According to transition expert William Bridges, change is situational; transition is psychological. This distinct difference is important to keep in mind as your congregation prepares for transition. Whether it’s transition from one rabbi to another (which we’ll use as an example here), from one board to another or some other change, Bridges’s teachings are easily applied to any transition and are worth keeping close at hand.

Transition can be difficult. People have ties to what is being transitioned out and they have expectations of what is being transitioned in. To have a functional transition, Bridges and URJ’s leadership experts recommend involving as many people as possible. This doesn’t necessarily mean that every member of your congregation sits on the transition committee; rather, it means that the transition committee holds focus groups, for example. In these small gatherings, your fellow congregants can discuss how they feel about the transition, and committee members can convey pertinent information about next steps or how the congregation will operate during the transition.

Lisa Adler, former governance and leadership development specialist for the URJ, says that during times of transition, people most often just want to be heard. They may comprehend why, for instance, their beloved rabbi is leaving the congregation, but they might not be emotionally prepared to welcome the new rabbi. This is where the focus groups – or even meetings with individuals – can come into play. The focus groups present an opportunity for congregants to express how they feel. Simply “getting it off their chest” can help prepare them to transition into the next stage in your congregation’s life.

When planning for transition, it’s best to do just that: plan for it. Obviously, sometimes circumstances change suddenly and, without warning, you find yourself in a transitive state. But hopefully more often than not, you’ll have advance notice and can plan for the transition. A great way to plan for the transition ahead of you is to look back at how transition was handled in the past. Look for documented instances of transition, if available, and talk to the veteran members of your congregational community – members, staff and volunteers – who may have institutional knowledge or anecdotal evidence that could help to make for a smoother transition.

Considering the transition process, expert Bridges recommends beginning at the end. Rather than begin the transition process by readying for what’s new, it is often advised to begin by honoring the past. Everyone involved will likely find comfort in acknowledging the ending, paying reverence to the departing rabbi or outgoing president. Consider holding a special farewell dinner or tribute night, during which your community can gather to celebrate the past.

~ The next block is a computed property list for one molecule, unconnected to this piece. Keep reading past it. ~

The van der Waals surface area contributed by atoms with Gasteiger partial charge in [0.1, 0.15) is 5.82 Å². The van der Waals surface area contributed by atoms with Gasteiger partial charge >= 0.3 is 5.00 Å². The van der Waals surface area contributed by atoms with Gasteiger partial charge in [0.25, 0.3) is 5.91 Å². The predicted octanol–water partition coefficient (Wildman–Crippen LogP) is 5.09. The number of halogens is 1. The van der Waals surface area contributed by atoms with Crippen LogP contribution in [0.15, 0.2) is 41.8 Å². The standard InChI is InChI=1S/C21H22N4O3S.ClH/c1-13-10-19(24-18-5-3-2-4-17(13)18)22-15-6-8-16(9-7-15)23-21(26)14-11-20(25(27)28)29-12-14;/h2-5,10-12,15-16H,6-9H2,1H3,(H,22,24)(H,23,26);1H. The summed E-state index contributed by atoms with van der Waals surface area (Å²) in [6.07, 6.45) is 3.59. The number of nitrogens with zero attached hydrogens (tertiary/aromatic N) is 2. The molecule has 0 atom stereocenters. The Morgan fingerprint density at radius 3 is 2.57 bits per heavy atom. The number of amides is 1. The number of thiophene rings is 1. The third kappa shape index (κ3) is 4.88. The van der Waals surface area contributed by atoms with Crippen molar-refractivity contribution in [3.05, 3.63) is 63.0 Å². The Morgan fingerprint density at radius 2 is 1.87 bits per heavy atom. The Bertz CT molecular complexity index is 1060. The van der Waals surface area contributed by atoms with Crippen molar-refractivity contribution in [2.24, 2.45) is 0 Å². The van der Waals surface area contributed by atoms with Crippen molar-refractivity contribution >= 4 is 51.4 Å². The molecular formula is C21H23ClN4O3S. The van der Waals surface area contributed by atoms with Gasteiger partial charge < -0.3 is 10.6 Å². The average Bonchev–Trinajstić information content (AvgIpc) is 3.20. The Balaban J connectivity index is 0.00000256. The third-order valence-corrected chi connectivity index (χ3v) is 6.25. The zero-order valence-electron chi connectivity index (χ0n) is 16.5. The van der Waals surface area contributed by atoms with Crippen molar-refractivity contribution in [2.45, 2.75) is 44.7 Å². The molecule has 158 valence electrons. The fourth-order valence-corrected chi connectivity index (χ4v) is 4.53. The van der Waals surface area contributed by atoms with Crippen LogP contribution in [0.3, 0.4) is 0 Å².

After the ending is the middle – the neutral zone. This is often a challenging state, Bridges notes, as some folks are still in the ending phase while others are waiting for you in the next phase, the new beginning. During this phase, transparency is key. Give people information – and repeat it! (Some believe you need to say something seven times before it is truly heard.) Remember that you are a congregational leader and may be privy to certain information that your congregants are not. Unless it is sensitive, confidential information, try to share as much of this information with your community as possible – it helps move people through the neutral zone.

Finally, end with the beginning: welcoming who or what’s new. Consider going back to those focus groups to introduce them, on a small, intimate level, to the new rabbi. This will give both parties the chance to get to know one another as they, together, begin a new chapter in your congregation’s life.

The URJ is pleased to offer a wealth of information on this topic. In particular, we recommend:

  • badge-leadership “Rabbinic Transition and Succession Management in Congregational Life”: This webinar, led by Rabbi David Wolfman and Lisa Adler, addressed how to create clear communication and expectations; the role of the transition committee; change vs. transition; and creating an environment for mutual and ongoing review. Look for this webinar is our archives in the “Leadership” section.
  • Shallat Rabbinic Transition Program and Retreat: This program offers congregations in rabbinic transition a time to retreat, reflect and consider the transition period, identifying what worked and what can be improved.

For more insight into the transition process, read William Bridges’s Managing Transitions: Making the Most of Change.